Pancreatic cancer can be seen in several familial cancer syndromes and hereditary pancreatitis. There have also been families with isolated heritable pancreatic cancer that is transmitted in an autosomal dominant fashion, showing early onset and a penetrance greater than 80%. Heritable (germline) mutations in BRCA2 are the most common seen in familial pancreatic cancer.

Gender, ethnic/racial, and life span considerations

Pancreatic carcinoma can occur in persons of all ages but is rare before age 45. Its peak incidence is between the ages of 60 and 70. The incidence in men and women is now equal and is attributed to the increase in smoking among women. Pancreatic cancer occurs 50% more frequently among African Americans than among European Americans, with the highest incidence in the United States among Korean Americans and people who immigrated from Eastern Europe.

Global health considerations

The global incidence of pancreatic cancer is approximately 4 cases per 100,000 individuals per year. The overall incidence of pancreatic cancer is five to six times higher in developed than in developing nations. India in particular has a low incidence.



Cancer of the pancreas has been called a “silent” disease; one reason for the poor survival rate is that cancer is often not detected during its early stages because of its insidious onset. The signs and symptoms are vague and frequently disregarded or they are attributed to some minor ailment. Abdominal pain is a common sign of advanced pancreatic cancer. Cancer of the body of the pancreas impinges on the celiac ganglion, causing pain. Unplanned weight loss and epigastric pain that may radiate to the back are common complaints. Ask the patient to describe the type and intensity of the pain and also aggravating and relieving factors. Patients often report a dull intermittent pain that has become more intense. Eating and activity often precipitate pain, whereas lying supine or sitting up and bending forward may offer relief. Question the patient as to the presence of any nausea and vomiting (especially that worsens after eating), anorexia, flatulence, diarrhea, constipation, or unusual fatigue.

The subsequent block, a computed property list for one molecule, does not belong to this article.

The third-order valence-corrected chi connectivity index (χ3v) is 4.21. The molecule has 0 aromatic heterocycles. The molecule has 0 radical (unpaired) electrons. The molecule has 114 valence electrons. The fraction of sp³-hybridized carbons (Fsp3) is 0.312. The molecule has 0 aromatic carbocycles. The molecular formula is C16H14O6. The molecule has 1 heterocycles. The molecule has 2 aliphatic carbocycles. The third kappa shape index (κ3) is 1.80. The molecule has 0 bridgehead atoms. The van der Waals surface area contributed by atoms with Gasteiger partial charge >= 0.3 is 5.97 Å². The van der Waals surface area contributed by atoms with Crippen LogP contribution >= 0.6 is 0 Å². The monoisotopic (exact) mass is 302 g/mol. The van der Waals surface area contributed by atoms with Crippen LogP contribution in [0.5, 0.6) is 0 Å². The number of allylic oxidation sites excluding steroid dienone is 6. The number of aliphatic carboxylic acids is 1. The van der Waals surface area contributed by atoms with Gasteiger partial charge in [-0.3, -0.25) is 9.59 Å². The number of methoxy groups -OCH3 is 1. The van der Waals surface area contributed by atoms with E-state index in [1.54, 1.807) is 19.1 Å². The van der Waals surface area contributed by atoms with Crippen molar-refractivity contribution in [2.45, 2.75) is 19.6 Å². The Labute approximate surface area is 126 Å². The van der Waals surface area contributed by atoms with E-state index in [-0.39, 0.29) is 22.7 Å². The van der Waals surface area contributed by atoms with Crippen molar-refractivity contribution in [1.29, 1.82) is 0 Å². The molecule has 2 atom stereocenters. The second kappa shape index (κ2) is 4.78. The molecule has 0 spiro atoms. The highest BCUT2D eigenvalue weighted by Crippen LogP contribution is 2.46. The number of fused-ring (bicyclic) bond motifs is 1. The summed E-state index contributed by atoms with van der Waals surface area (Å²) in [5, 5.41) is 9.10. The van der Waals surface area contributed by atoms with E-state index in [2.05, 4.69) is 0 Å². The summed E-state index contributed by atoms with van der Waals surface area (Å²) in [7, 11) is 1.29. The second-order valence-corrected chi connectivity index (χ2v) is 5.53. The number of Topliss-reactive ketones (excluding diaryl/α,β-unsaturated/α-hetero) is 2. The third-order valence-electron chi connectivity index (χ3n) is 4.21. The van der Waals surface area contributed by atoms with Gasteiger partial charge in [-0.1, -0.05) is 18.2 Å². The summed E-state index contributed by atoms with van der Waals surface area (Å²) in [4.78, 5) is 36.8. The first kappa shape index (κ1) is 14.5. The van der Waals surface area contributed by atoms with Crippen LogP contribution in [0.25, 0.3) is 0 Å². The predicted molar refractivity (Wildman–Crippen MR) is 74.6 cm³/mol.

Physical examination

The diagnosis of pancreatic cancer based on symptoms is difficult because early symptoms are vague and nonspecific. Symptoms may include weight loss, anorexia, fatigue, and epigastric pain. Inspect the patient for the presence and extent of jaundice, which is the presenting symptom in 80% to 90% of patients with cancer of the pancreatic head. The jaundice may have preceded or followed the onset of pain, but it usually progresses along a distinctive pattern: beginning on the mucous membranes, then on the palms of the hands, and finally becoming generalized. If the cancer blocks the release of pancreatic juices into the intestines, the patient may have difficulty digesting fatty foods; this will result in pale, bulky, greasy stools that tend to float in the toilet. Assess for the presence of pruritus and dark urine, which is caused by a buildup of bilirubin in the skin and blood, respectively.

Early tumors usually cannot be palpated, but auscultate, palpate, and percuss the abdomen. If the tumor involves the body and tail of the pancreas, an abdominal bruit may be heard in the left upper quadrant (indicating involvement of the splenic artery) and a large, hard mass may be palpated in the subumbilical or left hypochondrial region. Note the presence of liver or spleen enlargement. Dullness on percussion may indicate the presence of ascites or gallbladder enlargement.


Assess for the presence of irritability, depression, and personality changes. The sudden onset of characteristic symptoms can precipitate these emotional responses. Families and patients often display profound grief and disbelief upon receiving the diagnosis of pancreatic cancer and a poor prognosis. Assess the specific feelings and fears of the patient and family as well as the support systems available and previous coping strategies.

Diagnostic highlights

TestNormal ResultAbnormality With ConditionExplanation